Men with low- and intermediate-risk early-stage prostate cancer who received external-beam radiation therapy (RT) did not live as long as those who were treated with brachy-therapy or radical prostatectomy, researchers said at ASCO's 2007 Prostate Cancer Symposium
ORLANDOMen with low- and intermediate-risk early-stage prostate cancer who received external-beam radiation therapy (RT) did not live as long as those who were treated with brachy-therapy or radical prostatectomy, researchers said at ASCO's 2007 Prostate Cancer Symposium (abstract 293). The reason for the finding is still unclear and is being investigated, said lead author Jay P. Ciezki, MD, of the Department of Radiation Oncology, Cleveland Clinic.
"Despite previous work promoting equivalence among the three major treatment modalities for prostate cancer, there is now evidence that they may not have identical long-term outcomes relative to overall survival," he commented. The study represents the first time the effect of the three treatment strategies on overall survival has been assessed.
The researchers analyzed 5-year overall survival among 2,285 patients with low- or intermediate-risk prostate cancer who were treated at the Cleveland Clinic from 1996 to 2003: 662 patients were treated with brachytherapy, 570 with external-beam RT, and 1,053 with radical prostatectomy.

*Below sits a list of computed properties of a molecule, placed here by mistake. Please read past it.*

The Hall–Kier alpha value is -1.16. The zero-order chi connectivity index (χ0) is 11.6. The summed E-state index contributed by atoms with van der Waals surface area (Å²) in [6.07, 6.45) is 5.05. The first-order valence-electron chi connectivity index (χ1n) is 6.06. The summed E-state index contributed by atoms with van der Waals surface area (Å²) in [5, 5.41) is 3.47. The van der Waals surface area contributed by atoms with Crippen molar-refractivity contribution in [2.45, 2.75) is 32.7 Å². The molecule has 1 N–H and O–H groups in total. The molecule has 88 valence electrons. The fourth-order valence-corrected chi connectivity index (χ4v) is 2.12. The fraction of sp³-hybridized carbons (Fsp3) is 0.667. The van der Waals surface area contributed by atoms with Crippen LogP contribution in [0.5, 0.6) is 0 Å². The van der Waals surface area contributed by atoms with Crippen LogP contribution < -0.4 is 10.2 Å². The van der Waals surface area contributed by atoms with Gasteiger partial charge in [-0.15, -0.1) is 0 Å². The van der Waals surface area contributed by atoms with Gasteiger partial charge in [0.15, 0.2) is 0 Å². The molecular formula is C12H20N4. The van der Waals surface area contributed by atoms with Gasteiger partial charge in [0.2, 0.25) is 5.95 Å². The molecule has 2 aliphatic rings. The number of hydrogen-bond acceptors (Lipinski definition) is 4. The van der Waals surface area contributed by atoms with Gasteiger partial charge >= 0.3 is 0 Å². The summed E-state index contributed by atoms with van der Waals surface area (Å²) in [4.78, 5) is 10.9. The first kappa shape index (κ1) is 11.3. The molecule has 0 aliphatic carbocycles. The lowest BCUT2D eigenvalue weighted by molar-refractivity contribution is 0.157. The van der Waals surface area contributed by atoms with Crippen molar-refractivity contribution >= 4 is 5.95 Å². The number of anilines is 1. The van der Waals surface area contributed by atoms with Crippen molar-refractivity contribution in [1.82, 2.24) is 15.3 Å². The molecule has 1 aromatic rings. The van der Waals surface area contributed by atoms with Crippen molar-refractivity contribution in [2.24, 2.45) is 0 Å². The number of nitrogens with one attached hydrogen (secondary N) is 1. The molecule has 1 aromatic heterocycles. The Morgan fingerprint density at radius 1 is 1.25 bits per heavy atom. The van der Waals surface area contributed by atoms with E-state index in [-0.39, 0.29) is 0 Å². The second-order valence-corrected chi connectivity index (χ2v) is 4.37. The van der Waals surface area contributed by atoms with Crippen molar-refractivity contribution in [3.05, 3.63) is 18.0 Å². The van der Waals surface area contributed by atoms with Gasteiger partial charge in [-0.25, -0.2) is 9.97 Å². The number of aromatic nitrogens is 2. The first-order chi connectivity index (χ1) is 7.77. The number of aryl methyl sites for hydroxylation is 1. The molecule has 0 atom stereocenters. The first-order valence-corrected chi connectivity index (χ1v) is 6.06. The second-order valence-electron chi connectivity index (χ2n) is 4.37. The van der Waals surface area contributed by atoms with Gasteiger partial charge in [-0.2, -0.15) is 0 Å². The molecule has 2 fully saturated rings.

"This is the group of patients one most commonly sees in practice, the low- and intermediate-risk patients who make up 80% of all patients being diagnosed," Dr. Ciezki commented. He stressed that the study measured overall survival rather than softer endpoints, such as biochemical relapse-free survival.
To make the analysis more robust, other confounding factors that could affect survival were included in the analysis: age, comorbidities as defined by Charlson score (a validated comorbidity index), socioeconomic status, race, body mass index, coronary artery disease, hypertension, dyslipidemia, initial PSA, biopsy Gleason score, clinical stage, use and duration of androgen deprivation therapy, alcohol use, and smoking.
Patients treated with brachytherapy had the greatest comorbidity burden, as evidenced by a mean Charlson score of 0.62. Mean Charlson scores were 0.34 for external-beam RT patients and 0.20 for radical prostatectomy patients.
After 5 years, 93.8% of the men who received external-beam RT were still alive, compared with 95.7% of those who received brachytherapy and 97.7% of those who underwent radical prostatectomy (P = .0003). After controlling for confounding factors, brachytherapy and surgery were found to be equally effective, while external-beam RT remained less effective (P = .0158).
Smoking, increasing Charlson score, and age were also independently associated with reduced overall survival.
"We are not sure why we are seeing this, and the comorbidities did not explain the difference," Dr. Ciezki said. "We are now analyzing our results to see if we can detect a pattern as to the cause of death. If we find that there is a pattern, we can start generating hypotheses about the treatment, but we cannot say anything about this now."